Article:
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Man sells old video game for $31,600 after reading CNN.com

By Rob Lammle, Mental Floss
Tanner Sandlin was finally proud of owning Air Raid after he found out the video game was worth  a lot of money.
Tanner Sandlin was finally proud of owning Air Raid after he found out the video game was worth a lot of money.
STORY HIGHLIGHTS
  • Tanner Sandlin read on CNN.com about high prices paid for rare video games
  • He remembered he owned Air Raid for the Atari 2600 and dug it out of garage
  • Expert declared it authentic; Sandlin put the game up for auction, gets $31,6000
  • Says he never really enjoyed playing the video game
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(Mental Floss) -- While reading a story on this site about rare video games, Tanner Sandlin of Austin, Texas, recognized one of the games -- Air Raid for the Atari 2600. He found the thirteenth known copy of the game in his garage and put it on eBay.

It sold last Sunday for $31,600, the second-highest price ever paid for a video game.

Sandlin bought the game when he was 11 or 12 years old at a store called Tuesday Morning in Arlington, Texas. The store bought overstocked or undersold goods from other retailers and sold the items at a discount.

8 very rare and very expensive video games

Sandlin said he paid between $5 and $10 for Air Raid in the mid-1980s. This is important because none of the other twelve people who possess Air Raid cartridges were the original owners -- they bought them at auction, secondhand stores, or through private collectors. Learning a collectible item's "provenance," or owner history, is key to proving its authenticity. Since Sandlin was the original owner, his cartridge had more credibility than one found in a box at the local thrift store.

6 more people who accidentally found a fortune

Oddly enough, Sandlin remembered that this much sought after game wasn't really all that great. In fact, the only reason he still had it was because it was so bad. He and his friends used to borrow games from each other all the time --sometimes you'd get your game back, sometimes you wouldn't, and that was OK. But no one wanted to keep Air Raid, so it kept coming back to him.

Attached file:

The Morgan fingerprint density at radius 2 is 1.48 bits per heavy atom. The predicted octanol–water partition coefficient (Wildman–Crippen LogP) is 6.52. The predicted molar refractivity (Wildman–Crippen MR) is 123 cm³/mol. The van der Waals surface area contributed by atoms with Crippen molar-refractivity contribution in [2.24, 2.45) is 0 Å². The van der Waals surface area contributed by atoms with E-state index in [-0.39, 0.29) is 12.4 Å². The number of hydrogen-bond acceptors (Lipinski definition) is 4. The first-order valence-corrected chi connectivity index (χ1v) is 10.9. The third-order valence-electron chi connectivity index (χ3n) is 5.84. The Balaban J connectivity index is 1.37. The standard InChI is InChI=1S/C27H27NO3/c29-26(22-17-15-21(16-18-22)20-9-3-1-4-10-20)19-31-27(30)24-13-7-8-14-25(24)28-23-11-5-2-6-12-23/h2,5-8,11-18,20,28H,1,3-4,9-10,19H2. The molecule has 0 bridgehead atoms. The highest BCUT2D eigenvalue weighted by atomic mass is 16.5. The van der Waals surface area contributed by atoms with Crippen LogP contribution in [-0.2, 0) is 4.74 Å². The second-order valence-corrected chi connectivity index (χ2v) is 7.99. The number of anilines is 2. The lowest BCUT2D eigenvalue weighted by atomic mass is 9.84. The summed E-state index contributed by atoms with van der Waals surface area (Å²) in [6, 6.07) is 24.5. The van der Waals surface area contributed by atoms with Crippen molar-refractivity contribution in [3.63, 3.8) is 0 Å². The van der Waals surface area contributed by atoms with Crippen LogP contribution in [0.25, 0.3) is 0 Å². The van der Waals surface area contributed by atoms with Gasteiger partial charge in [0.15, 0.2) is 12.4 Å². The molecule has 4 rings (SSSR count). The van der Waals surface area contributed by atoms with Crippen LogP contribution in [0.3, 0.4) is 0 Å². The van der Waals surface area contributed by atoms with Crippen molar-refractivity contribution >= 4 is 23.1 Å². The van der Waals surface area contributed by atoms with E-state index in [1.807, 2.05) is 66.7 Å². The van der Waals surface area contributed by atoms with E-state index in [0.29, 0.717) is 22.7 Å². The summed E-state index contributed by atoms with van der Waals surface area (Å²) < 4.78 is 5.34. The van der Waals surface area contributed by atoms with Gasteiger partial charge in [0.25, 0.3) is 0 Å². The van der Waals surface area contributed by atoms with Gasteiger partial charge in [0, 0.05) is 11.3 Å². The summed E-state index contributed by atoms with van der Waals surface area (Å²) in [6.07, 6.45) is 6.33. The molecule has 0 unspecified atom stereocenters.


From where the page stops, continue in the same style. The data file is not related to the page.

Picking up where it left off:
He's not complaining now.

While it's impressive that Sandlin had the thirteenth known copy of Air Raid, he also had the original packaging, which changed everything. Why? Because his was the only known Air Raid box in the world, making it the only known complete copy of the game in existence.

But he couldn't start counting his fortune just yet. If you're willing to pay thousands of dollars for a video game, you're going to make sure it's legitimate. Sandlin knew this, so he went straight to an expert, Albert Yarusso of AtariAge.com, a forum for fans of anything Atari, to get his professional opinion on the authenticity of the find.

The two both live in Austin, so Yarusso met with Sandlin and examined both the game and the box in person. After some thorough research, Yarusso declared everything was real (or the most impressive forgery he'd ever seen). With expert confirmation behind him, Sandlin pulled his stand-alone cartridge auction on eBay and replaced it with the complete game package. The starting price was $.50.

Sandlin's eBay auction ended on April 10, 2010 at about 10:15 p.m. EST. With only 5 minutes to go, the highest bid was $14,600. It sat at this price until the very last few seconds, when it jumped to $17,528, and then made a giant leap to $31,500. The final bid was $31,600.

This sets a new record price for the game, blowing away the previous record of $3,000. That also makes it the second-highest price ever paid for a video game cartridge, just behind the $43,300 paid for a factory-sealed copy of Stadium Events for the Nintendo back in February.

I asked Sandlin what he intended to do with the money and he wasn't quite sure yet. He did know that he wanted to buy something tangible; something he could point at it and say, "I bought that with a video game!"

Now if you'll excuse me, I have to go look for something in my garage.

Mental Floss: Lost treasures waiting to be found

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